Bill C-88 is a bill that forms part of a long Liberal saga to kill natural resources development in this country. The bill would amend subsection 12(1) of the Canada Petroleum Resources Act to allow the Governor in Council to arbitrarily ban any oil and gas activity across the Arctic offshore. Under this bill, the government would only need to invoke the national interest to ban oil and gas development in the Beaufort Sea. However, the term “national interest” remains undefined in this bill, so the government would have complete discretion to decide when it should ban oil and gas activities in the Arctic offshore. These opportunities for greater economic prosperity in the north would therefore be limited and controlled by the ministers here in Ottawa. Again, under the current government, Ottawa knows best.

We have already seen the Liberals reveal their paternalism when it comes to economic opportunities for northern communities. We just have to go back to December 2016. While the Prime Minister was in Washington, D.C., he announced that there would be a moratorium on offshore oil and gas development in the Beaufort Sea. No, he was not up in northern Canada. He was, in fact, meeting with President Obama in Washington.

There was absolutely no consultation with the Government of Northwest Territories before this moratorium was announced in Washington. In fact, the territorial leaders of the day were given less than half an hour's notice before the Prime Minister declared the moratorium, in the United States, the farthest destination away from northern Canada.

By single-handedly introducing a moratorium on oil and gas development in the Beaufort Sea, the Liberals are telling northern communities that Ottawa knows best. The Liberals are saying, through their actions, that northerners do not have the right to pursue their own economic opportunities without the approval of the current federal government.

We heard from multiple witnesses in committee about the devastating impact the Liberals' moratorium has had on northerners. Wally Schumann, the minister of industry, tourism and investment and the minister of infrastructure for the Northwest Territories, said the following about the moratorium:

I guess we can be very frank because we're in front of the committee.

When it first came out, we never got very much notice on the whole issue of the moratorium and the potential that was in the Beaufort Sea. There were millions and millions, if not billions, of dollars in bid deposits and land leases up there. That took away any hope we had of developing the Beaufort Sea.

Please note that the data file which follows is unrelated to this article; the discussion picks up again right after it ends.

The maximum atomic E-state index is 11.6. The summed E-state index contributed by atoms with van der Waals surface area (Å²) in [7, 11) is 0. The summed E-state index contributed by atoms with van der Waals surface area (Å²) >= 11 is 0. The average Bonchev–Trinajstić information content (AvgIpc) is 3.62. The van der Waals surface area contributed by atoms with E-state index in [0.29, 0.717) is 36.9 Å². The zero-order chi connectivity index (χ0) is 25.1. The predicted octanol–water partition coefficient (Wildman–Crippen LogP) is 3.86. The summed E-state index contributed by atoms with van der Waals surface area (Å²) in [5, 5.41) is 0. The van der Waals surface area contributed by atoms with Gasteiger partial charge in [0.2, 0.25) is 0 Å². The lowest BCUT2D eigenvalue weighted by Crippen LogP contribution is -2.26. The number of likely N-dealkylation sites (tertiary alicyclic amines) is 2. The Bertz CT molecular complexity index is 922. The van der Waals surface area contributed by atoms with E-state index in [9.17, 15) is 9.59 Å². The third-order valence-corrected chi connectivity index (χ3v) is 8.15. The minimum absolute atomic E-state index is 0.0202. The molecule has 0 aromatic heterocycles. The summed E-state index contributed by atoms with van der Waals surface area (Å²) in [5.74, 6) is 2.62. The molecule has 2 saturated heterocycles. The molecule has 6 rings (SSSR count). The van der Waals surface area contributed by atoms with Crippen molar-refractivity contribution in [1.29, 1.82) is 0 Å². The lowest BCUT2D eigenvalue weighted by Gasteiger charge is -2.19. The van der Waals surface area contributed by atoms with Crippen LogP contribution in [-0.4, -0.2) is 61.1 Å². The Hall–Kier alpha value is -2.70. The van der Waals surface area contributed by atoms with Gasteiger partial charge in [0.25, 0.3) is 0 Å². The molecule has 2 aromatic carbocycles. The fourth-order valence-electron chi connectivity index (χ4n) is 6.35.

We also heard from Merven Gruben, the mayor of Tuktoyaktuk. He was very disappointed with the Liberal decision to unilaterally impose this moratorium on northerners. He was very concerned about the effects this ban would have on the people of his community. He said:

It's so easy to sit down here and make judgments on people and lives that are some 3,500 klicks away, and make decisions on our behalf, especially with that moratorium on the Beaufort. That should be taken away, lifted, please and thank you. That is going to open up and give jobs to our people—training and all the stuff we're wishing for.

Unfortunately, the Liberals are not listening to the voices, again, of the northerners, and as a result, communities are paying the price now for the Liberal government's arrogance. There is absolutely no doubt that Bill C-88 is just another attempt by the Liberal government to polarize oil and gas extraction in this country. It explains the power of cabinet to block economic development and adds to the ever-increasing levels of bureaucratic red tape that need to be navigated by proponents of energy development.

The bill makes northern energy development more difficult by increasing the obstacles that must be overcome by energy proponents before they can even put shovels in the ground.

In response to these polarized anti-energy provisions, many stakeholders have voiced their concerns. One of the numerous stakeholders that want to see the Governor in Council power to ban oil and gas development removed finally from the bill is the Northwest Territories Chamber of Commerce. It has written submissions to our committee. The chamber indicated its opposition to the final authority of the Governor in Council to ban northern oil and gas development.

The chamber wrote to us as follows:

The final decision needs to be approved by the Indigenous Nation of the prescribed area who are the steward's of the area but also rely on the land to provide economic independence to their membership and throughout the NT.

Of course, in pushing through Bill C-88 without any amendments, the Liberals have demonstrated that they do not care about the opinions and concerns of our northern communities, which will be deeply affected by this piece of legislation. These northern voices are once again being ignored by the Liberal government.